View from the left: Prosecutors are going to obliterate Trump and his massive criminal enterprise
Taken together, colluding with Russians and engaging in a conspiracy to silence women in order to steal the election would be plenty illegal and impeachable offenses. Yet they are just the beginning of the long drawn out nightmare that has begun to beset Donald Trump. We saw a virtual torrent of headlines this week related to Trump's longtime fixer and lawyer Michael Cohen, his chief media maker David Pecker who oversees the National Enquirer property among others, an elaborate hush-money scheme to squelch negative press, false testimony to Congress run through the White House, a Russian agent who infiltrated GOP circles and made contact with Trump, and the Trump inaugural committee falling under federal scrutiny for misusing funds, some« of which went to Trump's own businesses. At the heart of every one of those salacious and potentially illegal scandals is Trump himself.
And yet despite the velocity and volume of the seedy Trump revelations bearing down on America, this week's reports haven't even begun to capture the scope of the criminality that will ultimately define Trump, his presidency, and the empire he built. As former federal prosecutor and NBC legal analyst Daniel Goldman explained on Thursday, collusion appears to be moving to the back burner in terms of the universe of criminality surrounding Trump—which isn't to suggest that collusion didn't transpire.
»This might really be a much larger scheme related to sanctions and a massive cover up of really unparalleled proportions,” Goldman explained Thursday on MSNBC. “When you look at Michael Cohen coordinating with the White House to lie to Congress and you look at Michael Flynn lying about his transition contacts related to sanctions to Russia,« Goldman said, »it all starts at the top and trickles down and that's how criminal conspiracies work."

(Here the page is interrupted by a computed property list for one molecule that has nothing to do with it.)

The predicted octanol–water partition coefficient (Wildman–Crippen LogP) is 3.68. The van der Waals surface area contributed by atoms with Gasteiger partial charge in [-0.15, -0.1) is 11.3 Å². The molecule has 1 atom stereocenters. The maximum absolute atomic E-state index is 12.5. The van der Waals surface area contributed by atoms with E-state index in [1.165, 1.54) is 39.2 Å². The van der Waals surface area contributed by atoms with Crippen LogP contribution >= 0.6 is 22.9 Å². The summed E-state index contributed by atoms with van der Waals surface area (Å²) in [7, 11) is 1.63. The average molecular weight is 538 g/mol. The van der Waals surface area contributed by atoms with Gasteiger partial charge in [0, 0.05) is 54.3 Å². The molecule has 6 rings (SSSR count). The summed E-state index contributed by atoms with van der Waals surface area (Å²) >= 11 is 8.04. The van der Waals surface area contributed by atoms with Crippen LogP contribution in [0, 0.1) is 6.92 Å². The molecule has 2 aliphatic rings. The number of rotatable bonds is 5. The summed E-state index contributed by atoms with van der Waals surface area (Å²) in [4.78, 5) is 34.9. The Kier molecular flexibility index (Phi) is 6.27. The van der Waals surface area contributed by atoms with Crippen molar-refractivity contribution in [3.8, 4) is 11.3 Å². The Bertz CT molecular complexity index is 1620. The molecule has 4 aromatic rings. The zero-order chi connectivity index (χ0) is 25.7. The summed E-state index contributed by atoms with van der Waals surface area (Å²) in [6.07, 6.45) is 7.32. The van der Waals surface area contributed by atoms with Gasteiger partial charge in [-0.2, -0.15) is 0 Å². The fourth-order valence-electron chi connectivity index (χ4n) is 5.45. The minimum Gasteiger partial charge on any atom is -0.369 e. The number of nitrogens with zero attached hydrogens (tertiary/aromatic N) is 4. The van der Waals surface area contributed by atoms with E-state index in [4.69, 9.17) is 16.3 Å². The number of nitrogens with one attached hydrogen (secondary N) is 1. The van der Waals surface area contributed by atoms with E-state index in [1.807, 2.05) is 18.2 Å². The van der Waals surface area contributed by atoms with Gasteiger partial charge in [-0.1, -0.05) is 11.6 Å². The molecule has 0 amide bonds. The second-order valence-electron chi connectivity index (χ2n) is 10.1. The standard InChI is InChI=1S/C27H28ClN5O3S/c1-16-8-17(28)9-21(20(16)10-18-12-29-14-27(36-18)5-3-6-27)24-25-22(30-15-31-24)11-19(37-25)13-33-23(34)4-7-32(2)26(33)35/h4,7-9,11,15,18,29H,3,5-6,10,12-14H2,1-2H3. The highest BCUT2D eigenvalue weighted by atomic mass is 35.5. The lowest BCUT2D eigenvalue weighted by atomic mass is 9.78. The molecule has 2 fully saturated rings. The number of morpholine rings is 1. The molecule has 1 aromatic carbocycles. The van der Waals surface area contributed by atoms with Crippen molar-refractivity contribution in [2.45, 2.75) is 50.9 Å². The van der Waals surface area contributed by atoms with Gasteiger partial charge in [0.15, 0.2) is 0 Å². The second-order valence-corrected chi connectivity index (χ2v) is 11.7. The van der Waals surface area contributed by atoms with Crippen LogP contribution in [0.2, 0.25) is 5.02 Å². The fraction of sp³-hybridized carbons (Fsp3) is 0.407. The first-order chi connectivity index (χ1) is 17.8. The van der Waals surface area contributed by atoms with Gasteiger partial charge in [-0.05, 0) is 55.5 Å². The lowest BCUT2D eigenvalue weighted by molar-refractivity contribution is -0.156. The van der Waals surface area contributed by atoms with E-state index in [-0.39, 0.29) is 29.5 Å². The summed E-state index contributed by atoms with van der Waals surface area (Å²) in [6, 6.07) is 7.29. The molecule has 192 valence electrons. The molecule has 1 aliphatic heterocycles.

But actually, that's just one bucket of problems for Trump—the one that relates more urgently to his political survival and presidency. The other bucket is the work of his life—his family business, the Trump Organization. And that got a wakeup call this week when incoming New York Attorney General Letitia James gave her first interview and outlined an investigatory agenda that will dissect every area of Trump's Manhattan-based business: Trump's real estate holdings, the June 2016 Trump Tower meeting with Russians, any government subsidies Trump has received, any violations of the emoluments clause through his New York businesses, the Trump Foundation, and really any and everything else investigators turn up as they inspect every single foundational rock of Trump's decades-long professional life in the Empire State.